"We basically have three choices: mitigation, adaptation and suffering. We’re going to do some of each. The question is what the mix is going to be. The more mitigation we do, the less adaptation will be required and the less suffering there will be." - John Holdren
|Impact of Climate Change
"The research community provides much information to support discussions on 'dangerous climate change'. Recent observations show that societies and ecosystems are highly vulnerable to even modest levels of climate change, with poor nations and communities, ecosystem services and biodiversity particularly at risk. Temperature rises above 2oC will be difficult for contemporary societies to cope with, and are likely to cause major societal and environmental disruptions through the rest of the century and beyond." -- Synthesis Report from the Climate Change Congress (2009)
"Climate change is occurring, is caused largely by human activities, and poses significant risks for—and in many cases is already affecting—a broad range of human and natural systems. Individually and collectively, these changes pose risks for a wide range of human and environmental systems, including freshwater resources, the coastal environment,
ecosystems, agriculture, fisheries, human health, and national security, among others." -- U.S. National Research Council (2010)
Unfortunately, the equilibrium global surface air temperature change due to a doubling of CO2 from 280 ppm (pre-Industrial Revolution) to 560 ppm is likely to be in the range 2 to 4.5oC with a best estimate of about 3oC, and is very unlikely to be less than 1.5oC (Knutti and Hegerl, 2008; IPCC, 2007). As this section of Web pages will reveal, 3 oC will have serious negative consequences for life on this planet.
Sea Level Rise & the Coastal Environment
Ecosystems, Ecosystem Services, and Biodiversity
Topics below are forthcoming:
Agriculture, Fisheries, and Food Production
Allergies & Asthma
National and Human Security
Australia and New Zealand
Polar Regions (Arctic and Antarctic)
Global Tipping Points
Six Degrees: Our Future on a Hotter Planet
1 oC Warmer World
2 oC Warmer World
3 oC Warmer World
4 oC Warmer World
5 oC Warmer World
6 oC Warmer World
I highly recommend the following resources which were used extensively in this section of the Website:
According to IPCC WGII (2007):
Figure 1 (IPCC, 2007) shows locations of significant changes in physical systems (snow, ice and frozen ground; hydrology; and coastal processes) and biological systems (terrestrial,marine, and freshwater biological systems), along with surface air temperature changes over the period 1970-2004. A subset of about 29,000 data series was selected from about 80,000 data series from 577 studies. These met the following criteria: (1) ending in 1990 or later; (2) spanning a period of at least 20 years; and (3) showing a significant change in either direction, as assessed in individual studies. It is clear that global warming has caused singificant changes in many physical and biological systems.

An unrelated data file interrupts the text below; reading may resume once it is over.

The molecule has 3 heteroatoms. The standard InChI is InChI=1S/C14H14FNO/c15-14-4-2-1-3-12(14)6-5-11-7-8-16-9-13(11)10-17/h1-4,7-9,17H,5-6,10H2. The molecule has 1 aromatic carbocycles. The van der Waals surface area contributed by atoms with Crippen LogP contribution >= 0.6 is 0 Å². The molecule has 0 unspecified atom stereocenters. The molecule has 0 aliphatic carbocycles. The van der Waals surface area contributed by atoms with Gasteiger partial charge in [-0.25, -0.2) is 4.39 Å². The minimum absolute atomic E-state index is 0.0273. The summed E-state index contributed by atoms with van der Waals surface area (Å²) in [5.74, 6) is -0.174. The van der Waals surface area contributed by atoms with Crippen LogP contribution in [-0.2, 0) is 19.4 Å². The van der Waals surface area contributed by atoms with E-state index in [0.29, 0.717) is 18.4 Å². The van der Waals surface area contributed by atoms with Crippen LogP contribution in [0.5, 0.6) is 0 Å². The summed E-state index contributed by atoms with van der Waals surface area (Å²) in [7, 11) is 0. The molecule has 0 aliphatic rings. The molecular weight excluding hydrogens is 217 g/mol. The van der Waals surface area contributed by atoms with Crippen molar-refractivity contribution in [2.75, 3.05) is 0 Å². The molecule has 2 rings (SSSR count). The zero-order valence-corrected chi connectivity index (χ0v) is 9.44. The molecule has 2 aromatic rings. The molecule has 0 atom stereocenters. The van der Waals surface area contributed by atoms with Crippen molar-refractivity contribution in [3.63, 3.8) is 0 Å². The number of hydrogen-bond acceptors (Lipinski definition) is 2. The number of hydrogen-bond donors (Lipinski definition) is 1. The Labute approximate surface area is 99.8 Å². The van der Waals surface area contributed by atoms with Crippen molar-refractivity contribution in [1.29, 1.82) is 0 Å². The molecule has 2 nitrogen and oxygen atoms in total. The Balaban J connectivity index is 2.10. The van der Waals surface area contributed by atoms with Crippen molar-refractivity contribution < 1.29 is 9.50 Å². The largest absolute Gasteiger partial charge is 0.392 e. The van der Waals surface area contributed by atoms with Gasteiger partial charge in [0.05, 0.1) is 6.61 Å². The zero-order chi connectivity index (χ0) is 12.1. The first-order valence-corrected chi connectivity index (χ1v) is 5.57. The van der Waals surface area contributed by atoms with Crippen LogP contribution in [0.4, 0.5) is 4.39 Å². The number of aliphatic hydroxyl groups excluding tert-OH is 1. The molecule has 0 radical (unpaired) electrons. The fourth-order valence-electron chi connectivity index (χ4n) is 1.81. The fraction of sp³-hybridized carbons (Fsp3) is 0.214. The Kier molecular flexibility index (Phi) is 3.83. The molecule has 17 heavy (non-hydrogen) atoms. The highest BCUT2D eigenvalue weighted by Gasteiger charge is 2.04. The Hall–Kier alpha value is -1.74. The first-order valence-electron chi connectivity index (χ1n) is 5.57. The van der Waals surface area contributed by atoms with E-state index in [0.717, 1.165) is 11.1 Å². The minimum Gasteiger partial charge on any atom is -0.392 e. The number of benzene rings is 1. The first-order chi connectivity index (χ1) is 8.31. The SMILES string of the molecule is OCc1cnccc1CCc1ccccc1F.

- Observational evidence from all continents and most oceans shows that many natural systems are being affected by
regional climate changes, particularly temperature increases.
- A global assessment of data since 1970 has shown it is likely that anthropogenic warming has had a discernible influence
on many physical and biological systems.
- Other effects of regional climate changes on natural and human environments are emerging, although many are difficult to discern due to adaptation and non-climatic drivers.
- More specific information is now available across a wide range of systems and sectors concerning the nature of future
impacts, including for some fields not covered in previous assessments.
- Magnitudes of impact can now be estimated more systematically for a range of possible increases in global
- Impacts due to altered frequencies and intensities of extreme weather, climate and sea-level events are very likely to
- Some large-scale climate events have the potential to cause very large impacts, especially after the 21st century.
- Impacts of climate change will vary regionally but, aggregated and discounted to the present, they are very likely to impose net annual costs which will increase over time as global temperatures increase.
|Fig. 1: Locations of significant changes in data series of physical systems (snow, ice and frozen ground; hydrology; and coastal processes) and biological systems (terrestrial, marine, and freshwater biological systems), are shown together with surface air temperature changes over the period 1970-2004.
Figure 2 (IPCC, 2007) shows the key impacts of climate change as global average temperature rises toward 5 oC.
Fig. 2: Key Impacts vs Increasing Global T
Figure 3 (IPCC, 2007) shows the possible impacts of climate change due to changes in extreme weather and climate events.
Fig. 3: Impacts of climate change due to changes in extreme weather & climate events
Next: Sea Level Rise & the Coastal Environment
Scott A. Mandia
T-202 Smithtown Sciences Bldg.
533 College Rd.
Selden, NY 11784
Last updated: 06/05/10